Pat at the computer in her home
The career of Pat Lyon, pictured in her home office, has spanned acute care, rehab, research and teaching. (Photo: Courtesy Pat Lyon)

As 2018 comes to a close, so does Patricia (Pat) Lyon's impressive 60-year nursing career.

Having graduated from St. Joseph's School of Nursing in 1958, Pat's career has spanned acute care, rehab, research and teaching.

"2018 marks the 60th anniversary of my graduation from nursing school," Pat says with a smile.

"And, like Robert Redford, who is retiring after 60 years in acting, I feel my time has come." 

Shortly after graduation, Pat, who turns 82 on Wednesday, began working at St. Joseph's Hospital in Toronto in what was then called the Female Surgery Unit. She was later assigned to the intensive care unit –Toronto's first.

Pat joined the Queen Elizabeth Hospital (now Toronto Rehab (TR) – University Centre) in 1980 as the manager of the Stroke Unit. Pat held various roles at Queen Elizabeth while completing her baccalaureate degree at what is now Ryerson University and eventually completing her masters at the University of Toronto (U of T).

"Embarking on a university education at age 50 was an interesting challenge," she says. "I had to learn how to do library research and write essays – which I hadn't done since high school."

Pat’s graduation photo
Pat’s 1958 graduation photo. (Photo: Courtesy Pat Lyon)

Looking back at that experience, Pat thinks it was one of the best things she did for herself, allowing her to realize her long-term dream of becoming a Clinical Nurse Specialist, a role she held until 1999.

In 1999, Pat left Toronto Rehab for her "first retirement," which meant moving away from bedside care and into the Department of New Knowledge and Innovation (now Collaborative Academic Practice) at UHN as a research consultant.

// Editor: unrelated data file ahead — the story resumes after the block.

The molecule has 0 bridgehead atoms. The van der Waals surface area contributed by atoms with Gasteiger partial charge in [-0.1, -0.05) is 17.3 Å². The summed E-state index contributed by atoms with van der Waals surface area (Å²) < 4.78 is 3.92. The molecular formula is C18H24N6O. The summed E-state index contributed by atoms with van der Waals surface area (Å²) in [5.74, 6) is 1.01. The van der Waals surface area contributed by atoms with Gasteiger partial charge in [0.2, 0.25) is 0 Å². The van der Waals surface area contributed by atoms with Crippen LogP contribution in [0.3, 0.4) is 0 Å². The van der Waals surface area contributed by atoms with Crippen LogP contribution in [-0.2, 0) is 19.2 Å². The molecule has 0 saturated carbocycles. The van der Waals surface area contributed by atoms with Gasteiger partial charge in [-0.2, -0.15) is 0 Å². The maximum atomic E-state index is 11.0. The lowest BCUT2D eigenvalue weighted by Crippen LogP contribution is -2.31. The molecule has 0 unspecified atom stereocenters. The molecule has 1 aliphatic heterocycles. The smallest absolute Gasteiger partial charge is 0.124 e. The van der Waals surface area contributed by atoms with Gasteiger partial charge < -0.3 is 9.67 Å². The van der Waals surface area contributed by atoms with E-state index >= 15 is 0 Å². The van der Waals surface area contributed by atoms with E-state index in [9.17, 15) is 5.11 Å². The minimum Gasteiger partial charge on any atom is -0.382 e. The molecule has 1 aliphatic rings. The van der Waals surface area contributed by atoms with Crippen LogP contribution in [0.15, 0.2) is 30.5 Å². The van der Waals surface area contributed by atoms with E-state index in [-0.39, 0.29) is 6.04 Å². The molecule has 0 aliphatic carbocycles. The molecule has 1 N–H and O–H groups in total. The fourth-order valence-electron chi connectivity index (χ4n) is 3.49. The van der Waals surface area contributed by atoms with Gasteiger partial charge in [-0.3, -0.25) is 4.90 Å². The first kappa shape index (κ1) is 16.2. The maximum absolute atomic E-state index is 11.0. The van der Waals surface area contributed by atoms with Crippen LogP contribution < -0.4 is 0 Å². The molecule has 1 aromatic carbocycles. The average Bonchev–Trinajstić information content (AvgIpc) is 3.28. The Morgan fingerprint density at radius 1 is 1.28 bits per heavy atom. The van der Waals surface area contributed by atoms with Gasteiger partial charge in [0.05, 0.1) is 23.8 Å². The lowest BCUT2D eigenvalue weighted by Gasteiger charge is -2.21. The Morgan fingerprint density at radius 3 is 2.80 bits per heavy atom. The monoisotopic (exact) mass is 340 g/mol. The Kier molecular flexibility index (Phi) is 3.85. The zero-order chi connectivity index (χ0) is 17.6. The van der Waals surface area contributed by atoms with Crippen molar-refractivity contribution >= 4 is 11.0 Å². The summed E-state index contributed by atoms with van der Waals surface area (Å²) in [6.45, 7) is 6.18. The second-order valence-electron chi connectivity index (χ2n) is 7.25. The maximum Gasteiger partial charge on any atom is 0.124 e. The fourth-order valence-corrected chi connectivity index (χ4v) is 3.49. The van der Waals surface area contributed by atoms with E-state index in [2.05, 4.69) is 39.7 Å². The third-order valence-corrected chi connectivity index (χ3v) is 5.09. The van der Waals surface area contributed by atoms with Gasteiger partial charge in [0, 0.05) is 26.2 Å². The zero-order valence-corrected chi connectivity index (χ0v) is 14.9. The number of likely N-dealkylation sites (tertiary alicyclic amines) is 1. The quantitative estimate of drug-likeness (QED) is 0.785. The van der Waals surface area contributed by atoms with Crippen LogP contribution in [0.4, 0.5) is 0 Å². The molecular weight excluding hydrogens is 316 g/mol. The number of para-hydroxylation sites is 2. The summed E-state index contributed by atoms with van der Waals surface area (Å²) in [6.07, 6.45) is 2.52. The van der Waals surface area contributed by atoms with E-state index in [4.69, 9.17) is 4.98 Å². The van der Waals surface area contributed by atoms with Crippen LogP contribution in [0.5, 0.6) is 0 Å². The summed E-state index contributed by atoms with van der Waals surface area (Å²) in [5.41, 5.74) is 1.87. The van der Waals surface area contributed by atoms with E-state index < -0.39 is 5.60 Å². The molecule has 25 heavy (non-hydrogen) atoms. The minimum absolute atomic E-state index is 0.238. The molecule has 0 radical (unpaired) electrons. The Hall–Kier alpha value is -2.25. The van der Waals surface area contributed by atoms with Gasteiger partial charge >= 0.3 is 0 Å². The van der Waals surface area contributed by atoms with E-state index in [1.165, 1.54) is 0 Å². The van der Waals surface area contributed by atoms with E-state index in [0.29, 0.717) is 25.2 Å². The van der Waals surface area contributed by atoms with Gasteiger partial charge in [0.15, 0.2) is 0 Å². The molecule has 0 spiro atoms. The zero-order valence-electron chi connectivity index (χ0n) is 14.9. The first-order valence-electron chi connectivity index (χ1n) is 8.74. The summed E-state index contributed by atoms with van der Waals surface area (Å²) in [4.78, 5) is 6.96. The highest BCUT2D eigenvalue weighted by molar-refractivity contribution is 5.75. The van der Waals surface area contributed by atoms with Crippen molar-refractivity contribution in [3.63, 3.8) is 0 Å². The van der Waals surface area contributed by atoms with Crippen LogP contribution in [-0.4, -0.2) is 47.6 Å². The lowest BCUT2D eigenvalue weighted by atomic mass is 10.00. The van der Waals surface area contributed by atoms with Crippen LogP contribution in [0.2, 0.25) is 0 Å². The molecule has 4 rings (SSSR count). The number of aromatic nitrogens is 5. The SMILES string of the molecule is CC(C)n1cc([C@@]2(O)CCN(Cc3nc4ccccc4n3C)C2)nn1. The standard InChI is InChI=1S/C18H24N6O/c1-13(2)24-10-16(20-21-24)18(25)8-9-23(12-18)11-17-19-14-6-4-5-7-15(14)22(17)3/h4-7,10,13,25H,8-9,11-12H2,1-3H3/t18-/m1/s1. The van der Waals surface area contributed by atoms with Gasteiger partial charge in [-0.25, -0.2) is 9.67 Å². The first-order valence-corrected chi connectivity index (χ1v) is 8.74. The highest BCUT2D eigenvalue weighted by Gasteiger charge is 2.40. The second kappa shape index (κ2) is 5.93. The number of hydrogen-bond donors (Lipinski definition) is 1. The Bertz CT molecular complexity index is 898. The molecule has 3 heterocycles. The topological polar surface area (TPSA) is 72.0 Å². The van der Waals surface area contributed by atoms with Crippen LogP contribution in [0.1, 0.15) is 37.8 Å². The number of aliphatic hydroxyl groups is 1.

Although she has been part of a large number of different research projects, Pat says her time learning and teaching about patient-centred care was the most memorable. A philosophy she first learned in her master's program, it has been something that has continued to guide her practice.

"It was very rewarding to teach the theory to other healthcare professionals as it has the potential to positively impact patient care," she says.

Patricia Lyon Nursing Fellowship

In February 2017, Pat completed her last research assignment and earlier this month, she gave up her Ontario College of Nurses registration.

"It was an emotional day for me," she says.

Although Pat will not be in the halls of UHN anymore, her legacy will live on through the Patricia Lyon Nursing Fellowship. The award is granted annually to a nurse registered either in a master's degree or doctoral program of the Graduate Department of Nursing Science at U of T whose studies are consistent with the goals of TR and will help further its strategic direction.

Now officially in retirement mode, Pat is surprised to find how easy it is to fill her time. Along with a busy family life, knitting, travel, running and competitive sailing, she now assists with a school breakfast club, which feeds up to 60 kids every morning and has time to once again enjoy hobbies.

 "I am going back to doing activities from my youth," Pat says. "I am painting again and exploring watercolours.

"As well, I have more time to see family and friends for lunch, and visit the Art Gallery of Ontario as often as I like."​

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